Thailand’s attempt to extend its reach to overseas e-service providers
Chandler MHM Limited, Bangkok
Chandler MHM Limited, Bangkok
The borderless nature of the digital economy and electronic transactions has always been a challenge for law makers and enforcement bodies where their authority is generally limited to a jurisdictional territory. This is also true for Thailand. However, recently, we have seen many developments indicating that the Thai governmental authorities are trying to tackle this challenge.
Imposing VAT on overseas e-service providers
Following international trends, e-service providers outside of Thailand are officially subject to VAT in Thailand from 1 September 2021. The system was implemented based on the Organization for Economic Co-operation and Development’s (OECD) International VAT/GST Guidelines, which aim to improve the efficiency of VAT collection from foreign e-service providers.
Offshore e-service providers need to register as VAT registrants via the online system of the Thai Revenue Department within 30 days from the date when income from such e-service in Thailand exceeds THB1.8m (approximately US$55,000) per year.1 E-service providers can voluntarily register for VAT even if income from their services does not exceed THB 1.8m.2
If the e-service provided by a service provider outside Thailand is used in Thailand by a recipient (ie, a user and/or purchaser) who is not a VAT operator, the foreign e-service provider is liable for VAT without being able to claim the input tax.3 If the e-service is provided via an electronic platform, the platform operator is liable for the VAT imposed for the provision of the service.4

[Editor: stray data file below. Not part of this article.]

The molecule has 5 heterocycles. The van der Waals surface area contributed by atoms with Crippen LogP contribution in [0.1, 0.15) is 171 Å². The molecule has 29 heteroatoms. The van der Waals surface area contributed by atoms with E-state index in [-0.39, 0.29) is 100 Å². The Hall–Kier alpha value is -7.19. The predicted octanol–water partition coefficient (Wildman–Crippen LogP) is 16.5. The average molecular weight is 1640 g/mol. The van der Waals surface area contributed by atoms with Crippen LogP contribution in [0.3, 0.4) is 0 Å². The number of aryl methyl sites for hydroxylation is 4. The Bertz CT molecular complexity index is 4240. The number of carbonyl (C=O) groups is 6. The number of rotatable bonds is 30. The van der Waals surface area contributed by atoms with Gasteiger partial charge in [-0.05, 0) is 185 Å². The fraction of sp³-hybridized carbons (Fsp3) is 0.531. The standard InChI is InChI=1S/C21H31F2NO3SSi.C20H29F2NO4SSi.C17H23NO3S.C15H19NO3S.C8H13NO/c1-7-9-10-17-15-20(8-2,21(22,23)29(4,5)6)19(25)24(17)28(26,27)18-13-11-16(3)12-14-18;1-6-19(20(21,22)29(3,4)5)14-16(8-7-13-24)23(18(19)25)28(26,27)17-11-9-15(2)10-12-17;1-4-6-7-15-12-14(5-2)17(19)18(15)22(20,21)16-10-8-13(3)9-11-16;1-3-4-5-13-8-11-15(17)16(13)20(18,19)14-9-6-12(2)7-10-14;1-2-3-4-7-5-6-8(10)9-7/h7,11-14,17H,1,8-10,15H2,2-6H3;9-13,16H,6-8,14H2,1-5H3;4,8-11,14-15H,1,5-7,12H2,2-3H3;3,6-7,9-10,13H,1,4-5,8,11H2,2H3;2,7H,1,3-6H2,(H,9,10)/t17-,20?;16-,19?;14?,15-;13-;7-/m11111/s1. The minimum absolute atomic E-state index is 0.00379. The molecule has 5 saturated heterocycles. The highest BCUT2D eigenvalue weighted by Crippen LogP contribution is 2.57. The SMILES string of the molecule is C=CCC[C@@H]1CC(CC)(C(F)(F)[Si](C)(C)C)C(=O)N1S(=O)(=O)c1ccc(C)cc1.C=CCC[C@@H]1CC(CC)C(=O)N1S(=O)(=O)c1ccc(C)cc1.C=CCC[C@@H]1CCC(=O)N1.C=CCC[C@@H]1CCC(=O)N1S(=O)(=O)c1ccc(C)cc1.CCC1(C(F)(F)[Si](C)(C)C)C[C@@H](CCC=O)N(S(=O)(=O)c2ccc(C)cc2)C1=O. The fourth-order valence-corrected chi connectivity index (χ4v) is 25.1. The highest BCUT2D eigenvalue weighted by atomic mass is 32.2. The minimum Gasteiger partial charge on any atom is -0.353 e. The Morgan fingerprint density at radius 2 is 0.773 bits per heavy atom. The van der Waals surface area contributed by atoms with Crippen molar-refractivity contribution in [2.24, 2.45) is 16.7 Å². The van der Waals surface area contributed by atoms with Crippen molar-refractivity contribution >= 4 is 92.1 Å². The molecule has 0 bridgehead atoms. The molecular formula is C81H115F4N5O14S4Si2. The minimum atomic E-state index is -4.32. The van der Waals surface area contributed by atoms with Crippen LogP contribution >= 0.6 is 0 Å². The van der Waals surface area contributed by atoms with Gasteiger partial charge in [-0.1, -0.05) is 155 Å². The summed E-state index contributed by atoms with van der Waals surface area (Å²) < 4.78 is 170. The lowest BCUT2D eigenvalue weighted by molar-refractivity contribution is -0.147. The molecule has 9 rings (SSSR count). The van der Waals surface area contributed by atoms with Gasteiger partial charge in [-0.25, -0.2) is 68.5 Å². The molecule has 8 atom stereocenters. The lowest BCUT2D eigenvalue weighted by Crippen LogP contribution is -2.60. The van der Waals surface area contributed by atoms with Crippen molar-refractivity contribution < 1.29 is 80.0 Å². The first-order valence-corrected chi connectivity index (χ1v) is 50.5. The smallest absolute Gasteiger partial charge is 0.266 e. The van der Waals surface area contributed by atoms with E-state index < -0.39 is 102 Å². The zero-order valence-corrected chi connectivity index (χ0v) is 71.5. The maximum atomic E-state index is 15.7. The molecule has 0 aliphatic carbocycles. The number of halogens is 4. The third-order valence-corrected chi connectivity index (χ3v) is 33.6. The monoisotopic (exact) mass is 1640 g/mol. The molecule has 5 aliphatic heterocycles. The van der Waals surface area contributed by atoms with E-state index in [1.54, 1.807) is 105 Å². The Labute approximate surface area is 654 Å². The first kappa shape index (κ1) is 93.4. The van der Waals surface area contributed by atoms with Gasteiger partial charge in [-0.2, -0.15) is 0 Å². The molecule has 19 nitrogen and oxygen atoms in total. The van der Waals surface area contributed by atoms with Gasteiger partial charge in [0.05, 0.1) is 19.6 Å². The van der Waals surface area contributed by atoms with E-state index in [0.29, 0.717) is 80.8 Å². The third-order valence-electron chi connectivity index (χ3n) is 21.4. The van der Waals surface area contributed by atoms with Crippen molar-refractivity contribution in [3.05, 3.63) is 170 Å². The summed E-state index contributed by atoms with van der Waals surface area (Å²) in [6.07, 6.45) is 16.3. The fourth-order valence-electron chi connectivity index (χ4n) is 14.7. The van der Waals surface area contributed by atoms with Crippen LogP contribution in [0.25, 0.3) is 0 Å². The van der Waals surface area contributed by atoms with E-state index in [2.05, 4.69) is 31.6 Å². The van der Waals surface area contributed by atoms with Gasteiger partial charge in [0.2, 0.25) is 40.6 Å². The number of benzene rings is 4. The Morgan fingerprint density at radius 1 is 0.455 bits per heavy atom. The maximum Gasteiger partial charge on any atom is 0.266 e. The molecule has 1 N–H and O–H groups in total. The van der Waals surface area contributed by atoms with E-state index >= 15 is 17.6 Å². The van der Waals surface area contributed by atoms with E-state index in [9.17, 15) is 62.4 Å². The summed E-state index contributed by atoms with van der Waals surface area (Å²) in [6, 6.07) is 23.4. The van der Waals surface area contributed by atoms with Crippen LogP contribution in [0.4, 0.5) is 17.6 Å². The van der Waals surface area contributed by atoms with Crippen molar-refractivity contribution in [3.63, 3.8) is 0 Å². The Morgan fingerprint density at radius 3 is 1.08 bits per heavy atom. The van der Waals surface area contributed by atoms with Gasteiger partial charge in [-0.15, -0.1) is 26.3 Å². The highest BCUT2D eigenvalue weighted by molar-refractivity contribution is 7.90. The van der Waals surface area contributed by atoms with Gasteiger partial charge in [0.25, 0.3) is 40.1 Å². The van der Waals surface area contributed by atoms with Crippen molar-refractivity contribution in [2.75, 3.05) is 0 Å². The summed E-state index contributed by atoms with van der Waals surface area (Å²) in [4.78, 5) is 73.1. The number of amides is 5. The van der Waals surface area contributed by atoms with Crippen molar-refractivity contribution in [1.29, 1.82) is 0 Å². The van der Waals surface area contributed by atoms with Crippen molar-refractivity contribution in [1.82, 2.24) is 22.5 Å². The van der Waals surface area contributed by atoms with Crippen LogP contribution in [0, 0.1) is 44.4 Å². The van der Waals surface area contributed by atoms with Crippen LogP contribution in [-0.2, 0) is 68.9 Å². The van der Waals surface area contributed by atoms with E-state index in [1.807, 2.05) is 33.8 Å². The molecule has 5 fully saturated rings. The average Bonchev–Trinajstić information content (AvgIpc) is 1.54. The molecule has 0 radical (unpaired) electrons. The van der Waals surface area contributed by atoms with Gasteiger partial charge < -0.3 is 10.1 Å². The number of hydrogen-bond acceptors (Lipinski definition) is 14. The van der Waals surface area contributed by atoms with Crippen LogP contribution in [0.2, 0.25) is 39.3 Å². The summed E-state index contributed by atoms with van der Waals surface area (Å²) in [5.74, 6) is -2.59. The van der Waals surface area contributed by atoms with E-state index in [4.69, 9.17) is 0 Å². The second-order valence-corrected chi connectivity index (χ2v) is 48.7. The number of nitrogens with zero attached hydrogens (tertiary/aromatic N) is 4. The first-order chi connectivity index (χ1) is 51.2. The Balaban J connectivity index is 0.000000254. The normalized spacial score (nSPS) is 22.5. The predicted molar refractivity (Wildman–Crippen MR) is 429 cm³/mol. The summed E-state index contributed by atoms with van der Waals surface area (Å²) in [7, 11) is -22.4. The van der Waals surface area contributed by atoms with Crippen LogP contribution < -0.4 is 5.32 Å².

Thai SEC’s criminal complaint against an overseas cryptocurrency trading platform
In July 2021, the Thailand Securities and Exchange Commission (Thai SEC) - one of the early movers in launching a regime to regulate cryptocurrencies - filed a criminal complaint against an overseas cryptocurrency market platform for operating digital asset exchange businesses without license, with the Royal Thai Police for violating the Emergency Decree on Digital Asset Businesses BE 2561 (2018) - the regulation that covers cryptocurrency trading platforms in Thailand.5 According to the SEC’s announcement, the criminal complaint filing took place after the platform provider failed to submit a response to the SEC’s warning letter requesting a written response. As a precedent case, the SEC further emphasised that digital asset businesses in Thailand are regulated to obtain relevant licenses, under the referred Emergency Decree, and only providers who have obtained such licenses are allowed to operate in Thailand.
Draft royal decree regulating digital platforms
The Ministry of Digital Economy and Society is considering a draft royal decree that aims to regulate digital platform services providers. The current draft includes a mechanism whereby overseas platform providers are required to appoint a representative in Thailand as a point of contact for the Thai Government. This follows the same concept included in the Thai Personal Data Protection Act (PDPA), in which overseas operators who are subject to the Thai PDPA are required to appoint a representative in Thailand.
Based on the three aforementioned recent developments, the Thai governmental authorities are trying to tackle the challenges of the borderless nature of the digital economy with the aim of protecting Thai consumers, and to level the playing field between Thai and overseas operators. These themes are not new internationally but are a relatively new trend in Thailand.
1 The Revenue Department, ‘A Guide on VAT on Electronic Service Provided to Non-VAT Registrants in Thailand by Non-resident Business Person’ (2021)’, 2. Available at www.rd.go.th/fileadmin/download/eService.pdf, accessed 3 November 2021.
2 Ibid 11.
3 Section 82/13, para 2 of the Revenue Code.
4 Section 82/13, para 3 of the Revenue Code.
5 SEC News No 125/2021 at www.sec.or.th/EN/Pages/News_Detail.aspx?SECID=9017.